[KeyStoneChapter] FW: [NFBP-Talk] Covid 19 vaccine and people with disabilities FW:
bmackey88 at gmail.com
Tue Jan 5 21:11:41 UTC 2021
From: NFBP-Talk [mailto:nfbp-talk-bounces at nfbnet.org] On Behalf Of christine
Boone via NFBP-Talk
Sent: Tuesday, January 05, 2021 3:55 PM
To: 'NFB of Michigan Internet Mailing List' <nfbmi-talk at nfbnet.org>; 'NFB of
Nebraska Membership List' <nfbn-membership at nfbnet.org>; 'NFB of Pennsylvania
Talk, state list' <nfbp-talk at nfbnet.org>
Cc: christine Boone <christineboone2 at gmail.com>
Subject: [NFBP-Talk] Covid 19 vaccine and people with disabilities FW:
Greetings to my Federation colleagues in Nebraska, Michigan and
I thought you all might find some of the folowing information helpful.
FEMA Office of Disability Integration and Coordination
Ask the Expert
Friends & Colleagues:
The first COVID-19 vaccines are being administered to healthcare
professionals across the nation, enabling them to continue responding to the
pandemic from the frontlines with additional protection. As of December 30,
2020 more than 2.7 million people have received their first dose of the
There is a tremendous amount of information being reported about the vaccine
and its distribution, and we recognize that you have a responsibility to
provide the most recent, accurate information with your communities. We also
recognize that you, as disability stakeholders, have questions about the
vaccine that are specific to people with disabilities.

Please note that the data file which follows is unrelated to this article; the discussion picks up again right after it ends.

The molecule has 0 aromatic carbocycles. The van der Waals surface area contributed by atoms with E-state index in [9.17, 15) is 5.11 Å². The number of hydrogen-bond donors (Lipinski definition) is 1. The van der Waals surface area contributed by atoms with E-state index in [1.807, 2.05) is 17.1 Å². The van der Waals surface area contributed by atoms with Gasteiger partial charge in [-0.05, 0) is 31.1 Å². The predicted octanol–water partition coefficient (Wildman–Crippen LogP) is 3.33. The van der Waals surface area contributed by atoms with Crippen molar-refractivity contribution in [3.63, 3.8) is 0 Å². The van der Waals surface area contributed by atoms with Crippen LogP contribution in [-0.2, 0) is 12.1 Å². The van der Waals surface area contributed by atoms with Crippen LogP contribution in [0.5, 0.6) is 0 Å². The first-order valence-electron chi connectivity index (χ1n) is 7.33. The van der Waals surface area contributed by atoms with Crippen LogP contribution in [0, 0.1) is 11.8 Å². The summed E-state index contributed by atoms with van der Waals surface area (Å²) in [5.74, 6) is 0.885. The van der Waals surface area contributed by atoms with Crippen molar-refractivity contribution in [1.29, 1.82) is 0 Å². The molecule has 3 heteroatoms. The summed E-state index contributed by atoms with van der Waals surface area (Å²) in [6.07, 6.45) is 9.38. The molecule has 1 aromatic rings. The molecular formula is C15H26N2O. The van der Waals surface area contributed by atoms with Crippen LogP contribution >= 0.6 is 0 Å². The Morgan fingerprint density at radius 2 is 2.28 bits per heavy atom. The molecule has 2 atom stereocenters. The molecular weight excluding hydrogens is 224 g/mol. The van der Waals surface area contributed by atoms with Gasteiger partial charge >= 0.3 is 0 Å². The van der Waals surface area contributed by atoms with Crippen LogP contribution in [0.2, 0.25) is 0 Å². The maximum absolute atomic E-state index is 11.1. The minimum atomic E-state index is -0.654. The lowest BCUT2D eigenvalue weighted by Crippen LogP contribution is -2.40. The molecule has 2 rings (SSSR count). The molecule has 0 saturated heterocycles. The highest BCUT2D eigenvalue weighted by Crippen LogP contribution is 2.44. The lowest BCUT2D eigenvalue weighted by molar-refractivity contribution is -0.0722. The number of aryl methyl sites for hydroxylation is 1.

In the course of my work as the director of
UdjhAGZdEH_SJuSMj3MFhizuPzxDg==> FEMA's Office of Disability Integration and
Coordination, I recently connected with a subject matter expert, Dr. Hardeep
Sandhu, in the U.S. Department of Health and Human Services. The doctor has
generously agreed to share his knowledge with our disability stakeholders in
this first edition of our Ask the Expert series.
This short Q&A between me and Dr. Sandhu is intended to cover basic
information about the COVID vaccine around the following key areas:
* Vaccine Development
* Vaccine Distribution
* Vaccine Safety
You will find additional resources at the end of this message, which you can
use to provide your communities with facts about COVID-19.
Wishing you all a safe and happy new year,
Director, Office of Disability Integration and Coordination
Office of the Administrator
Linda Mastandrea, FEMA, ODIC
Hardeep, Sandhu, MBBA, MD; Regional Coordinator for HHS Region 6, Vaccine
Task Force, CDC COVID-19 Response
LM: How is HHS coordinating the COVID-19 vaccine response?
Dr. Sandhu: In partnership among components of the Department of Health and
Human Services and the Department of Defense, with engagement from private
firms and other federal agencies, and coordinating among existing HHS-wide
efforts, we have created "Operation Warp Speed," a plan to accelerate the
development, manufacturing and distribution of COVID-19 vaccines,
therapeutics and diagnostics. Operation Warp Speed's goal is to produce and
deliver 300 million doses of safe and effective vaccines with the initial
doses available by January 2021.
We are also working with several federal entities that will receive direct